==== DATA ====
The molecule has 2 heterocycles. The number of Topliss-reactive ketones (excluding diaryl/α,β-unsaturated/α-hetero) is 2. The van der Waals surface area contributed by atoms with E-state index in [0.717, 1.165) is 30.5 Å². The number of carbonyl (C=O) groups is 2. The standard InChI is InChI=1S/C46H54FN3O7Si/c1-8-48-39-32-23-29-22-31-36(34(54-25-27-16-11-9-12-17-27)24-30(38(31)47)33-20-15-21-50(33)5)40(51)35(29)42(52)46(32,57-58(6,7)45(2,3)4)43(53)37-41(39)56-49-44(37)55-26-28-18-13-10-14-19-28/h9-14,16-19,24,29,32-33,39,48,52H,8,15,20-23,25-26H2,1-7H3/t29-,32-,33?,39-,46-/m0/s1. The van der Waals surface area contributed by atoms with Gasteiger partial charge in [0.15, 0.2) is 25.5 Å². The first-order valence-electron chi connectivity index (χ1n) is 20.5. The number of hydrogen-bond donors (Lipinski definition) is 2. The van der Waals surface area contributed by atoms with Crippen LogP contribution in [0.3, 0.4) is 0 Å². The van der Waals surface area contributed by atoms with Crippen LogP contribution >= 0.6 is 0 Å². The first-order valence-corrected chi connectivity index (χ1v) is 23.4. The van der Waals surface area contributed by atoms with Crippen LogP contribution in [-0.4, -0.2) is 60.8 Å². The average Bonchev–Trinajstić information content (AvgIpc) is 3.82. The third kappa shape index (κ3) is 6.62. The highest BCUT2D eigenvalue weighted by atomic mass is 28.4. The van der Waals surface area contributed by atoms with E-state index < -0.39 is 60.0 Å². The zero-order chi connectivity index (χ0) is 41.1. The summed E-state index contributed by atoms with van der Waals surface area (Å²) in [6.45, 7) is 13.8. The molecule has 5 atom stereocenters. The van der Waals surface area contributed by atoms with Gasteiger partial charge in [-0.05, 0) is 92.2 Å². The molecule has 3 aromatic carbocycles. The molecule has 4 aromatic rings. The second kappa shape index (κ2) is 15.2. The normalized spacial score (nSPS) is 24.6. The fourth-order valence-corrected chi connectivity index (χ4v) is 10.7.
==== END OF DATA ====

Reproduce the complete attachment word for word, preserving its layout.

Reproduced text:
The molecule has 2 heterocycles. The number of Topliss-reactive ketones (excluding diaryl/α,β-unsaturated/α-hetero) is 2. The van der Waals surface area contributed by atoms with E-state index in [0.717, 1.165) is 30.5 Å². The number of carbonyl (C=O) groups is 2. The standard InChI is InChI=1S/C46H54FN3O7Si/c1-8-48-39-32-23-29-22-31-36(34(54-25-27-16-11-9-12-17-27)24-30(38(31)47)33-20-15-21-50(33)5)40(51)35(29)42(52)46(32,57-58(6,7)45(2,3)4)43(53)37-41(39)56-49-44(37)55-26-28-18-13-10-14-19-28/h9-14,16-19,24,29,32-33,39,48,52H,8,15,20-23,25-26H2,1-7H3/t29-,32-,33?,39-,46-/m0/s1. The van der Waals surface area contributed by atoms with Gasteiger partial charge in [0.15, 0.2) is 25.5 Å². The first-order valence-electron chi connectivity index (χ1n) is 20.5. The number of hydrogen-bond donors (Lipinski definition) is 2. The van der Waals surface area contributed by atoms with Crippen LogP contribution in [0.3, 0.4) is 0 Å². The van der Waals surface area contributed by atoms with Crippen LogP contribution >= 0.6 is 0 Å². The first-order valence-corrected chi connectivity index (χ1v) is 23.4. The van der Waals surface area contributed by atoms with Crippen LogP contribution in [-0.4, -0.2) is 60.8 Å². The average Bonchev–Trinajstić information content (AvgIpc) is 3.82. The third kappa shape index (κ3) is 6.62. The highest BCUT2D eigenvalue weighted by atomic mass is 28.4. The van der Waals surface area contributed by atoms with E-state index < -0.39 is 60.0 Å². The zero-order chi connectivity index (χ0) is 41.1. The summed E-state index contributed by atoms with van der Waals surface area (Å²) in [6.45, 7) is 13.8. The molecule has 5 atom stereocenters. The van der Waals surface area contributed by atoms with Gasteiger partial charge in [-0.05, 0) is 92.2 Å². The molecule has 3 aromatic carbocycles. The molecule has 4 aromatic rings. The second kappa shape index (κ2) is 15.2. The normalized spacial score (nSPS) is 24.6. The fourth-order valence-corrected chi connectivity index (χ4v) is 10.7.